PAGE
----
from Wiktionary, Creative Commons Attribution/Share-Alike License
- n. The state of being a proprietor; ownership
from the GNU version of the Collaborative International Dictionary of English
- n. The state of being proprietor; ownership.
from The Century Dictionary and Cyclopedia
- n. The state or right of a proprietor; the condition of being a proprietor.
from WordNet 3.0 Copyright 2006 by Princeton University. All rights reserved.
- n. an unincorporated business owned by a single person who is responsible for its liabilities and entitled to its profits
You don't need to file paperwork to establish a sole proprietorship, which is a business that's owned by one person or a husband-and-wife team.
As for the sign's affirmation of Mr. Bangs proprietorship, that is considered the cream of the joke.
And no market has a more developed sense of entitled proprietorship over their purchases than video-game nerds.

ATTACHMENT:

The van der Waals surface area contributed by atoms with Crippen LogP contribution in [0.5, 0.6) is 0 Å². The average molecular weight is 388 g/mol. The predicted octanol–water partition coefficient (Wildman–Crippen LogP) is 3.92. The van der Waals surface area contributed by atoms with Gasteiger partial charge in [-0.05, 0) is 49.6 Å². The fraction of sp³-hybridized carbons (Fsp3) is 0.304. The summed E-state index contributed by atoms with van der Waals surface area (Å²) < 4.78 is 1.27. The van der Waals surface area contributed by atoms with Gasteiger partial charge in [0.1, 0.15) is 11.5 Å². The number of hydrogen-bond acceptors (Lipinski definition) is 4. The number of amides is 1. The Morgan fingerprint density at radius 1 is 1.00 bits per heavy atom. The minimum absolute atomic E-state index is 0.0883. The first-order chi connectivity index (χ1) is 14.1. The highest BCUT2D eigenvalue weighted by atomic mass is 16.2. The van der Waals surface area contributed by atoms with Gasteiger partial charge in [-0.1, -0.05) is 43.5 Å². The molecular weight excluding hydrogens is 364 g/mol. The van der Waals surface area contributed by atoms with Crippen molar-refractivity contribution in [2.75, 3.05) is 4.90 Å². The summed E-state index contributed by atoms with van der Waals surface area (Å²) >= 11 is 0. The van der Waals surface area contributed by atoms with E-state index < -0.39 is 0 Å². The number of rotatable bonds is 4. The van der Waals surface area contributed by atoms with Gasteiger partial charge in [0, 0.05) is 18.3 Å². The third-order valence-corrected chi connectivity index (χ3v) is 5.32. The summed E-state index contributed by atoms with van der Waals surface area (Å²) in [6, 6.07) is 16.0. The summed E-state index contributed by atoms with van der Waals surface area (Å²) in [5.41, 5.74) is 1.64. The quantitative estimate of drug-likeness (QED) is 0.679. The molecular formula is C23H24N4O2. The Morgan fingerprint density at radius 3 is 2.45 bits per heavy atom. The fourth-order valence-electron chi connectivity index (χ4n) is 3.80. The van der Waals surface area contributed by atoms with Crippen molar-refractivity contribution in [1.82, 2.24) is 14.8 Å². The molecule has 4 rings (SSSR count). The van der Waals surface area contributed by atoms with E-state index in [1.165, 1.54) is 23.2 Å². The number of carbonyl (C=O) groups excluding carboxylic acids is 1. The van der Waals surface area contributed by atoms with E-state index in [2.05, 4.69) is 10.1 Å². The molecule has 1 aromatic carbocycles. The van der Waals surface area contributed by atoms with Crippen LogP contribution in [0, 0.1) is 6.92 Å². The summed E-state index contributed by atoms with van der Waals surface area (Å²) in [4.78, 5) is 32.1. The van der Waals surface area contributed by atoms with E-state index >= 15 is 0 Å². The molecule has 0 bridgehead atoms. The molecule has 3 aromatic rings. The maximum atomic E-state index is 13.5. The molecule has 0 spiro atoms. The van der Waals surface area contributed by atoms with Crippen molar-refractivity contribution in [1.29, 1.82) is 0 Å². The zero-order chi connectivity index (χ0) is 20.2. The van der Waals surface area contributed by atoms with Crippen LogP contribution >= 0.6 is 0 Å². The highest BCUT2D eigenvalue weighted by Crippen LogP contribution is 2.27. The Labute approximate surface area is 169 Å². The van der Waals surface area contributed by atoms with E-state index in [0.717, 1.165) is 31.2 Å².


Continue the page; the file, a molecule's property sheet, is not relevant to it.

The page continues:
Having viewed Jesse Ventura's Conspiracy Theory documentary episode dealing with the Sept. 11 attacks, I would like to call your attention to a detail that the research team may have overlooked, namely the proprietorship of Hangar 17, where the only known 9/11 evidence still in existence is locked away from public scrutiny.
Authority became him, which is to say, as Penn puts it, He was the producer, so he had a kind of proprietorship over it, where I think he felt that he had to set a good example, too.
Thus when she muses that "To be mistress of Pemberley might be something," Elizabeth evokes a kind of proprietorship at once economic and sexual, a proprietorship contingent upon her own reproductive faculties.
He had unpacked the portmanteau long ago; and his elder children now played regularly about the yard, and everybody knew the baby, and claimed a kind of proprietorship in her.
He will sit on the ground floor, with his own kind, feeling as it were a kind of proprietorship in the playhouse.
They applauded him, and it was plain that they regretted him, the tried friend, the man there was never any doubt about, whose convictions they had repeated, and whose speeches in Parliament they had read with a kind of proprietorship for so long.
I was beginning to feel a kind of proprietorship in her.